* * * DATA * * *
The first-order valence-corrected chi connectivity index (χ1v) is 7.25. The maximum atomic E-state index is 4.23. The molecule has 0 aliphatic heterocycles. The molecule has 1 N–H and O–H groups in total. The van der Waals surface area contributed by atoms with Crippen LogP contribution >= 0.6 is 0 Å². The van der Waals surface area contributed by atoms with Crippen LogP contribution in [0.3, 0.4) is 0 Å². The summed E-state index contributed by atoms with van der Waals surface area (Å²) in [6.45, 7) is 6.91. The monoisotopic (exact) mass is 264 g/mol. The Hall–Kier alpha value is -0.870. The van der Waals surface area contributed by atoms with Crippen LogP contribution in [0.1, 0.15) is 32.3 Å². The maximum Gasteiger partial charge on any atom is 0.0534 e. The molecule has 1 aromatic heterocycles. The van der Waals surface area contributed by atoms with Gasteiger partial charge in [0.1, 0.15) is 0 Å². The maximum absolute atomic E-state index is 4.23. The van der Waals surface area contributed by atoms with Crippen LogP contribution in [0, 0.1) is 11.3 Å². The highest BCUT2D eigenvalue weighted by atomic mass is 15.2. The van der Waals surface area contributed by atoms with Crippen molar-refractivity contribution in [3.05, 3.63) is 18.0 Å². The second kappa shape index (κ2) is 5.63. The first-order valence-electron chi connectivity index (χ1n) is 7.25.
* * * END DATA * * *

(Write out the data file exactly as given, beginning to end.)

The first-order valence-corrected chi connectivity index (χ1v) is 7.25. The maximum atomic E-state index is 4.23. The molecule has 0 aliphatic heterocycles. The molecule has 1 N–H and O–H groups in total. The van der Waals surface area contributed by atoms with Crippen LogP contribution >= 0.6 is 0 Å². The van der Waals surface area contributed by atoms with Crippen LogP contribution in [0.3, 0.4) is 0 Å². The summed E-state index contributed by atoms with van der Waals surface area (Å²) in [6.45, 7) is 6.91. The monoisotopic (exact) mass is 264 g/mol. The Hall–Kier alpha value is -0.870. The van der Waals surface area contributed by atoms with Crippen LogP contribution in [0.1, 0.15) is 32.3 Å². The maximum Gasteiger partial charge on any atom is 0.0534 e. The molecule has 1 aromatic heterocycles. The van der Waals surface area contributed by atoms with Gasteiger partial charge in [0.1, 0.15) is 0 Å². The maximum absolute atomic E-state index is 4.23. The van der Waals surface area contributed by atoms with Crippen LogP contribution in [0, 0.1) is 11.3 Å². The highest BCUT2D eigenvalue weighted by atomic mass is 15.2. The van der Waals surface area contributed by atoms with Crippen molar-refractivity contribution in [3.05, 3.63) is 18.0 Å². The second kappa shape index (κ2) is 5.63. The first-order valence-electron chi connectivity index (χ1n) is 7.25.